Life is just brilliant, since it is now well over three years since I stopped using Zoladex and my PSA is still <0.5! Not bad for the first go at Intermittent Hormone Therapy. So life is good even if business is still a struggle!
Now in his 60's Doug is still enjoying life to the full. Here is his update:
Nothing much to report really which is obviously great news for me. I've been "off" all HT since August 1998 and am still at <0.1 PSA. How cool is that! Maree keeps telling me I am cured but I don't quite have her faith after one recurrence.
My immediate concern is to stay well and build my business in order to sell up and live a simple life in some warm, Med style climate with Maree! We also have an embryonic project to run holidays offering holistic courses in Crete during the Summer months and in Thailand during the winter months. Maree is a clinical hypnotherapist, Healer, International Life Coach and God knows what all. Her spiritualism and mind development is way beyond my basic lower order capacities!
All the best of all good things to you all, Doug, frae Stirling, Scotland's Braveheart Country.
After stopping all treatment in 19th August 1998, my PSA is still less than 0.1 ng/ml and I am in good nick apart from increasingly creaky bones! I was diagnosed in 1991 so after 15 years, that is a great result and I pray it continues!
Just a quick update to say that my PSA has remained at <0.1 since I had 18 months of intermittent hormone therapy with Zoladex in 1996/7 for a recurrence after RP and RT in 1991 and I'm loving every minute of that!
I'm very happy to say I am still in remission with a PSA of <0.1 and no recognisable symptoms of PCa. After 16 years and 9 months since diagnosis and primary treatment in 1991, I've been blessed.
So it happens...long may it continue for me and for every man on this journey.
Since my last update, I have nothing really to add except my ongoing joy to be in remission after my relapse in 1996 and then finally, my 18 months of hormone therapy ending in August 1998 which was my last treatment.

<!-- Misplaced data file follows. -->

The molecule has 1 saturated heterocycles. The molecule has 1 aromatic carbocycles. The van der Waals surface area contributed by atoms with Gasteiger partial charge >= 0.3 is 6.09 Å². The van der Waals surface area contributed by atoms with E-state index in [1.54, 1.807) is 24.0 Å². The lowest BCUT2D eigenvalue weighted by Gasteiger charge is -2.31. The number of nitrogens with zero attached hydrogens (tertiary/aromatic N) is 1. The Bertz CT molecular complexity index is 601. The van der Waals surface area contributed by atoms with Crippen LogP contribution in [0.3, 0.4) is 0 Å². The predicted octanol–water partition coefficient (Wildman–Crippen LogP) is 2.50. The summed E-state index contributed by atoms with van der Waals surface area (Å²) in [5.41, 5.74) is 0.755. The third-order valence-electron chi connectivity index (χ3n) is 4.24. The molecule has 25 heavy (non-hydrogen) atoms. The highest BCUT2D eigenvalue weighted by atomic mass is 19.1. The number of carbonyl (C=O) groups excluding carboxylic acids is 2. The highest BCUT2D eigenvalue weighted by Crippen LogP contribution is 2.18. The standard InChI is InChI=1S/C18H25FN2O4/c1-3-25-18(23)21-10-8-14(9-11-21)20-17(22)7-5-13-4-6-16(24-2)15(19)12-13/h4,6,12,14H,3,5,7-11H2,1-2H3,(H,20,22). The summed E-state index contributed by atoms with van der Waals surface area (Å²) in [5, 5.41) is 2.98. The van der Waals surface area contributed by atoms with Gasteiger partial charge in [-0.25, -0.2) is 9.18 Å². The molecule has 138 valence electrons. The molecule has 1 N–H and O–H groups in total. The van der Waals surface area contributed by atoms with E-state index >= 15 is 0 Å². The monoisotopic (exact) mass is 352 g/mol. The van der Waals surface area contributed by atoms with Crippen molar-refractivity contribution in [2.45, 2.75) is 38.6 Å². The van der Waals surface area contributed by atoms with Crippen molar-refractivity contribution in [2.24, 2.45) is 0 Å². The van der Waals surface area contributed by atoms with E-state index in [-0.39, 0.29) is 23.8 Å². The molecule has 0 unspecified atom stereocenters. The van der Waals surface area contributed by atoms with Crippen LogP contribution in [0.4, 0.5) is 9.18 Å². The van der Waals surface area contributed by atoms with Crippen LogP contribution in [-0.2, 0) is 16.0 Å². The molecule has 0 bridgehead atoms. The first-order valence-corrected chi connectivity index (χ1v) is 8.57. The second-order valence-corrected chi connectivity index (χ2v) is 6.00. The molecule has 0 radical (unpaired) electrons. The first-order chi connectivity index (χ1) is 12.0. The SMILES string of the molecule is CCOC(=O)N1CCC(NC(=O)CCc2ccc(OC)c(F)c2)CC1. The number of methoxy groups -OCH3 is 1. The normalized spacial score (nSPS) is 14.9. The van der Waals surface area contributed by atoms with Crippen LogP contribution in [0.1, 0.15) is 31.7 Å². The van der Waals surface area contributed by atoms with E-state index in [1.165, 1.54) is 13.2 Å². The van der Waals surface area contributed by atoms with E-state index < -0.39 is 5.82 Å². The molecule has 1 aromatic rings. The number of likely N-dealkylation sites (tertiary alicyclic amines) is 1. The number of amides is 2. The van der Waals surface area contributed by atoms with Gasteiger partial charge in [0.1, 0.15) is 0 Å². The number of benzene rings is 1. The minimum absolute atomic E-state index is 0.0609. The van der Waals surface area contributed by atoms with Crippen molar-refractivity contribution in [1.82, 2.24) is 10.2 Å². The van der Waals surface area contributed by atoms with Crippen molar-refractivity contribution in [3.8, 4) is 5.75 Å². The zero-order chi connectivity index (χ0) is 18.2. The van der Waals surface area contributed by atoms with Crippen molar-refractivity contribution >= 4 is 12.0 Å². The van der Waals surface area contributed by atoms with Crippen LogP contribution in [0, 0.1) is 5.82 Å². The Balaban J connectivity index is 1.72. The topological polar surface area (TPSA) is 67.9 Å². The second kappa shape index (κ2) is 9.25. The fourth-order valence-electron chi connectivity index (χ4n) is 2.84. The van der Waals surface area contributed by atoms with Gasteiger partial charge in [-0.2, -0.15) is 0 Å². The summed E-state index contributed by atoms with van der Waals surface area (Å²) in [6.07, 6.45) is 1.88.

Long may it continue and my best wishes to all who are involved with YANA as visitors and members.
Doug Adam, 11th August 2009
[I dropped Doug a line to congratulate him on his rugby team beating the South African Springboks and asked how he was. This is what he said:]
I am still well and in blessed remission or cure. The only health worry I have is increasing aches from arthritis and I am nowhere near able to retire in fact I'm even busier than ever!
For the record my PSA is still less than 0.1 and so I am still in biochemical remission, and after diagnosis in 1991. I hope that is a comfort to your newer readers in particular!
Thanks for the good work you are doing and best regards to all.
Now 70 y/o and after surgery and radiotherapy in 1991, then hormone therapy with Zoladex for a recurrence in 1996, I'm still symptoms free and PSA undetectable. I guess PCa treatments and diagnosis have improved radically since 1991, but I was still fortunate to have a great Urologist and have healing from my Partner, Maree. So life is good and I hope that will be so for anyone reading my story. Best wishes Doug
Now 71 y/o and my health and absence of symptoms are both unchanged since my last update.
Best wishes to all
72 years old now and still free of symptoms. So leading a very busy normal life since the intensive treatments period from 1991 to 1998.
Best wishes to all who read this. There is always hope!
It's sometimes hard for me to believe that I was diagnosed over 25 years ago and I'm still in self employed work at 73 y/o with no sign of any further recurrence.
All best wishes to fellow survivors and their families.
on a cold but sunny day in Scotland.
Thankfully I 'm happy to be able to say I'm still going strong with no signs of PCa and no changes since my last update other than the usual aging aches and pains, nothing to do with prostate cancer.
Now 74 y/o, by August next year it will be 27 years since my original diagnosis and 20 years since I stopped all hormone therapy for a recurrence, 5 years after surgery and radiotherapy.
Best wishes to all on this journey and their families too.
Doug Adam in the Scottish Borders
Doug's e-mail address is: dougadam AT globalnet.co.uk (replace "AT" with "@")